In light of the facts that (1) false accusations of rape and other sex crimes are exceedingly rare and (2) I trust PZ Myers to have addressed the accusation he received responsibly, I believe Michael Shermer very likely did what he has been accused of. If I were a juror, and Shermer a defendant, in a criminal trial, I would demand stronger evidence before voting to convict him (and then imprison him for a very long time); I would consider him very much innocent until proven guilty for the purposes of that trial. But because the context we currently find ourselves in is not a criminal trial, and I have no power (nor do I want it) to visit harsh criminal punishment on Shermer, I have no problem drawing conclusions on lesser, though still quite sufficient, evidence.

    Complain all you’d like about the “poor substitute” nature of the court of public opinion; no matter how much scorn you drip on it, it is nonetheless entirely real and indeed unavoidable. I practice in front of courts of law all the time, and I’m quite sure that I don’t need one of them to tell me what I think Michael Shermer has done,

    (The same, for that matter, goes for Richard Nixon—who by the way was never either charged with or convicted of any crime whatsoever.)

  23. Rieux says

    huntstoddard @23:

    I’m still not entirely clear on whether Shermer will be considered a public figure….

    I’d like to see a cogent legal argument that Shermer, magazine publisher, prominent speaker, and sometime TV personality is not a public figure for defamation purposes. As I’ve said elsewhere, that idea isn’t the most-stupid “get PZ” legal theory I’ve seen bandied around, but this attorney thinks it’s an enormously long-odds proposition.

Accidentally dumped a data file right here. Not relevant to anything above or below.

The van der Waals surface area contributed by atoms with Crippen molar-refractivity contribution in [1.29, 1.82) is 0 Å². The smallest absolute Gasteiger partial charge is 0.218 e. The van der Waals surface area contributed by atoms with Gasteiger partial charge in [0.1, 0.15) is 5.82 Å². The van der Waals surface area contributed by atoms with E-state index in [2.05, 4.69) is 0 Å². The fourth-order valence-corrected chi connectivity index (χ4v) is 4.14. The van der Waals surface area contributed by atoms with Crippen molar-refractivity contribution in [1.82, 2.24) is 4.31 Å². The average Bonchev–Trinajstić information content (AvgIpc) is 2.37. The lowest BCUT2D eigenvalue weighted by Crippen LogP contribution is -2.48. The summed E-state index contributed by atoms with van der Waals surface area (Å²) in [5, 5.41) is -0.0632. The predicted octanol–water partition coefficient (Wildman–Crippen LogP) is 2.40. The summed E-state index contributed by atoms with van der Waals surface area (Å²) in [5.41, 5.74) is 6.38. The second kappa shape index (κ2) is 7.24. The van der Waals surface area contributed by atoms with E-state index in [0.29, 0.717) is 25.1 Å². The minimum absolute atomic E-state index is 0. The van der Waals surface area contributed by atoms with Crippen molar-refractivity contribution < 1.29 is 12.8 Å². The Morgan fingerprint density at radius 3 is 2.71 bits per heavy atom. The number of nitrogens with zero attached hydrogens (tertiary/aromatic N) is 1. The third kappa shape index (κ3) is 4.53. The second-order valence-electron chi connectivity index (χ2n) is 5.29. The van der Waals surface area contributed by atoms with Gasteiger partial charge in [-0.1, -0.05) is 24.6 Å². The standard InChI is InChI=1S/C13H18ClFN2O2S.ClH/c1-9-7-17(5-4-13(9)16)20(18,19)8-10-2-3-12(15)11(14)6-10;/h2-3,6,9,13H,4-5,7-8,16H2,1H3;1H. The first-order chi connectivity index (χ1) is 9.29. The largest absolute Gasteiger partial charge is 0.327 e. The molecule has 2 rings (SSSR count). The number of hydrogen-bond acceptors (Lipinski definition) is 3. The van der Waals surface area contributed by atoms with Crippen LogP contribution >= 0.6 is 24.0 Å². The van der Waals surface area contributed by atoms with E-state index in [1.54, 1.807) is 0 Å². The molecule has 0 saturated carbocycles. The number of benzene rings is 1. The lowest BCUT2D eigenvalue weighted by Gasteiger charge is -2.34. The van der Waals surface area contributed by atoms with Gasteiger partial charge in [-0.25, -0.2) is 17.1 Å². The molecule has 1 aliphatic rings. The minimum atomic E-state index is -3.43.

certainly he’s not a public figure like Nixon was a public figure.

    Yeah, uh… let’s just say that the legal definition of “public figure,” for the purposes of defamation law, is slightly broader than “President of the United States.” (Sheesh.)

    Woodstein took a risk, and so is Myers.

    I guess. It seems to me at least somewhat weird to construe Woodstein’s “risk” as a threat of defamation lawsuits. Do you really think that’s how the Nixon Administration rolled?

    I happen to think Myers is basing his actions on less evidence than Woodstein did, but then the stakes are far smaller, even though a man’s career hangs in the balance.

    It does? How’s that?

    Barring a future flood of additional accusations, how exactly does the “grenade” post lead to Shermer losing his career?

    I think in both circumstances, the M.O. is to reveal allegations, based on fact, anonymous witness, or whatever, the goal being to spur a kind of avalanche of revelations that are irrefutable.